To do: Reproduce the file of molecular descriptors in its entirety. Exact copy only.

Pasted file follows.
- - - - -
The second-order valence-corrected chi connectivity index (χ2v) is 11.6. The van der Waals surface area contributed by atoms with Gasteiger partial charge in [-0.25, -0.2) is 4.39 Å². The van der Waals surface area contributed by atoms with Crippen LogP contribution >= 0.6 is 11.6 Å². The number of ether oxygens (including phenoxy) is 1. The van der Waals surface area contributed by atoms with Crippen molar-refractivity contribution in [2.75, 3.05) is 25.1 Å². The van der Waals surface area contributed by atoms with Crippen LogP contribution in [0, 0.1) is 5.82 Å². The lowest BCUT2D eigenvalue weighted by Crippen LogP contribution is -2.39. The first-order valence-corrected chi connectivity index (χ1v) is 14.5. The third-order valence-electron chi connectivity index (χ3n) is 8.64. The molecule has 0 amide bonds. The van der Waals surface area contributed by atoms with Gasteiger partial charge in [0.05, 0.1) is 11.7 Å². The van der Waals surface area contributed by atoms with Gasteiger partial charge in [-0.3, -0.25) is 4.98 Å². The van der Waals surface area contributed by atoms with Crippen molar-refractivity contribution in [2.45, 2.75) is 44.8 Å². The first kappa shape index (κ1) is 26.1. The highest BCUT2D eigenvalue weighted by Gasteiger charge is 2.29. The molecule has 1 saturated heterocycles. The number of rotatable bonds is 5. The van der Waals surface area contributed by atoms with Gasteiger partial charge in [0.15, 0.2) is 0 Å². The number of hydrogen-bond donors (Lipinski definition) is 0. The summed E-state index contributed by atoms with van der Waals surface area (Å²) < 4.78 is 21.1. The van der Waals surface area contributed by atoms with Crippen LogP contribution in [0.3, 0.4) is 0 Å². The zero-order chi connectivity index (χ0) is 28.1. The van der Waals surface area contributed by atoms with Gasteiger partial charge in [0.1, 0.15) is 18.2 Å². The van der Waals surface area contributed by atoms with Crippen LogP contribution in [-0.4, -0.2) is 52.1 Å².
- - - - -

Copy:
The second-order valence-corrected chi connectivity index (χ2v) is 11.6. The van der Waals surface area contributed by atoms with Gasteiger partial charge in [-0.25, -0.2) is 4.39 Å². The van der Waals surface area contributed by atoms with Crippen LogP contribution >= 0.6 is 11.6 Å². The number of ether oxygens (including phenoxy) is 1. The van der Waals surface area contributed by atoms with Crippen molar-refractivity contribution in [2.75, 3.05) is 25.1 Å². The van der Waals surface area contributed by atoms with Crippen LogP contribution in [0, 0.1) is 5.82 Å². The lowest BCUT2D eigenvalue weighted by Crippen LogP contribution is -2.39. The first-order valence-corrected chi connectivity index (χ1v) is 14.5. The third-order valence-electron chi connectivity index (χ3n) is 8.64. The molecule has 0 amide bonds. The van der Waals surface area contributed by atoms with Gasteiger partial charge in [0.05, 0.1) is 11.7 Å². The van der Waals surface area contributed by atoms with Gasteiger partial charge in [-0.3, -0.25) is 4.98 Å². The van der Waals surface area contributed by atoms with Crippen molar-refractivity contribution in [2.45, 2.75) is 44.8 Å². The first kappa shape index (κ1) is 26.1. The highest BCUT2D eigenvalue weighted by Gasteiger charge is 2.29. The molecule has 1 saturated heterocycles. The number of rotatable bonds is 5. The van der Waals surface area contributed by atoms with Gasteiger partial charge in [0.15, 0.2) is 0 Å². The number of hydrogen-bond donors (Lipinski definition) is 0. The summed E-state index contributed by atoms with van der Waals surface area (Å²) < 4.78 is 21.1. The van der Waals surface area contributed by atoms with Crippen LogP contribution in [0.3, 0.4) is 0 Å². The zero-order chi connectivity index (χ0) is 28.1. The van der Waals surface area contributed by atoms with Gasteiger partial charge in [0.1, 0.15) is 18.2 Å². The van der Waals surface area contributed by atoms with Crippen LogP contribution in [-0.4, -0.2) is 52.1 Å².